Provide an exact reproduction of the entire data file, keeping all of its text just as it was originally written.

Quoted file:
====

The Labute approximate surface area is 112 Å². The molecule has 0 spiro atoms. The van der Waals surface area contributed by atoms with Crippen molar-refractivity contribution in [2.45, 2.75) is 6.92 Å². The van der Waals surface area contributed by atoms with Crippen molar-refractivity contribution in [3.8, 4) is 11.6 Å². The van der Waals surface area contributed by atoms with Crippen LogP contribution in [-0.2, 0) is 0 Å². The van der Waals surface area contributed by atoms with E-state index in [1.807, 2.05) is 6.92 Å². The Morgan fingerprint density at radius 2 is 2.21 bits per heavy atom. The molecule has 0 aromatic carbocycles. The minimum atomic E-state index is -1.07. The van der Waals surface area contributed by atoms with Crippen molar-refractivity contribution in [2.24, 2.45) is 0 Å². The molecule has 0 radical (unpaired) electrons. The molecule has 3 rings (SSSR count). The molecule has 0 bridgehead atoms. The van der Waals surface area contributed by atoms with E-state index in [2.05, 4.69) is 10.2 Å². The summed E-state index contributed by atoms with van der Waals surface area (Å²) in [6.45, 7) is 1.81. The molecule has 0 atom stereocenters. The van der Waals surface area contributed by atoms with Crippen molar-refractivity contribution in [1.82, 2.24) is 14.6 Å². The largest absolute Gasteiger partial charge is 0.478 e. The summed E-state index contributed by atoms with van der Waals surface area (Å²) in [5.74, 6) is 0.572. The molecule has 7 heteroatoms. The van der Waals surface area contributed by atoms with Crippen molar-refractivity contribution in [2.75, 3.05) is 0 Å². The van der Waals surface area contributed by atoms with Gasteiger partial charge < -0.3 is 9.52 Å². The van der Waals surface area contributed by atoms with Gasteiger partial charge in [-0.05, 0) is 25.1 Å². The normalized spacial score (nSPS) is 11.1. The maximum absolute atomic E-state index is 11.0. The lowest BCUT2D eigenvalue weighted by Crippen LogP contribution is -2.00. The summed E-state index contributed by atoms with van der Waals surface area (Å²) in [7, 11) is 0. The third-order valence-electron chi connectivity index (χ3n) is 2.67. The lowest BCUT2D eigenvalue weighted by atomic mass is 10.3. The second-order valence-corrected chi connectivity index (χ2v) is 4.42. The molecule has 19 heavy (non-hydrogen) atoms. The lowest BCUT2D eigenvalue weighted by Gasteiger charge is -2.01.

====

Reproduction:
The Labute approximate surface area is 112 Å². The molecule has 0 spiro atoms. The van der Waals surface area contributed by atoms with Crippen molar-refractivity contribution in [2.45, 2.75) is 6.92 Å². The van der Waals surface area contributed by atoms with Crippen molar-refractivity contribution in [3.8, 4) is 11.6 Å². The van der Waals surface area contributed by atoms with Crippen LogP contribution in [-0.2, 0) is 0 Å². The van der Waals surface area contributed by atoms with E-state index in [1.807, 2.05) is 6.92 Å². The Morgan fingerprint density at radius 2 is 2.21 bits per heavy atom. The molecule has 0 aromatic carbocycles. The minimum atomic E-state index is -1.07. The van der Waals surface area contributed by atoms with Crippen molar-refractivity contribution in [2.24, 2.45) is 0 Å². The molecule has 0 radical (unpaired) electrons. The molecule has 3 rings (SSSR count). The molecule has 0 bridgehead atoms. The van der Waals surface area contributed by atoms with E-state index in [2.05, 4.69) is 10.2 Å². The summed E-state index contributed by atoms with van der Waals surface area (Å²) in [6.45, 7) is 1.81. The molecule has 0 atom stereocenters. The van der Waals surface area contributed by atoms with Crippen molar-refractivity contribution in [1.82, 2.24) is 14.6 Å². The largest absolute Gasteiger partial charge is 0.478 e. The summed E-state index contributed by atoms with van der Waals surface area (Å²) in [5.74, 6) is 0.572. The molecule has 7 heteroatoms. The van der Waals surface area contributed by atoms with Crippen molar-refractivity contribution in [2.75, 3.05) is 0 Å². The van der Waals surface area contributed by atoms with Gasteiger partial charge < -0.3 is 9.52 Å². The van der Waals surface area contributed by atoms with Gasteiger partial charge in [-0.05, 0) is 25.1 Å². The normalized spacial score (nSPS) is 11.1. The maximum absolute atomic E-state index is 11.0. The lowest BCUT2D eigenvalue weighted by Crippen LogP contribution is -2.00. The summed E-state index contributed by atoms with van der Waals surface area (Å²) in [7, 11) is 0. The third-order valence-electron chi connectivity index (χ3n) is 2.67. The lowest BCUT2D eigenvalue weighted by atomic mass is 10.3. The second-order valence-corrected chi connectivity index (χ2v) is 4.42. The molecule has 19 heavy (non-hydrogen) atoms. The lowest BCUT2D eigenvalue weighted by Gasteiger charge is -2.01.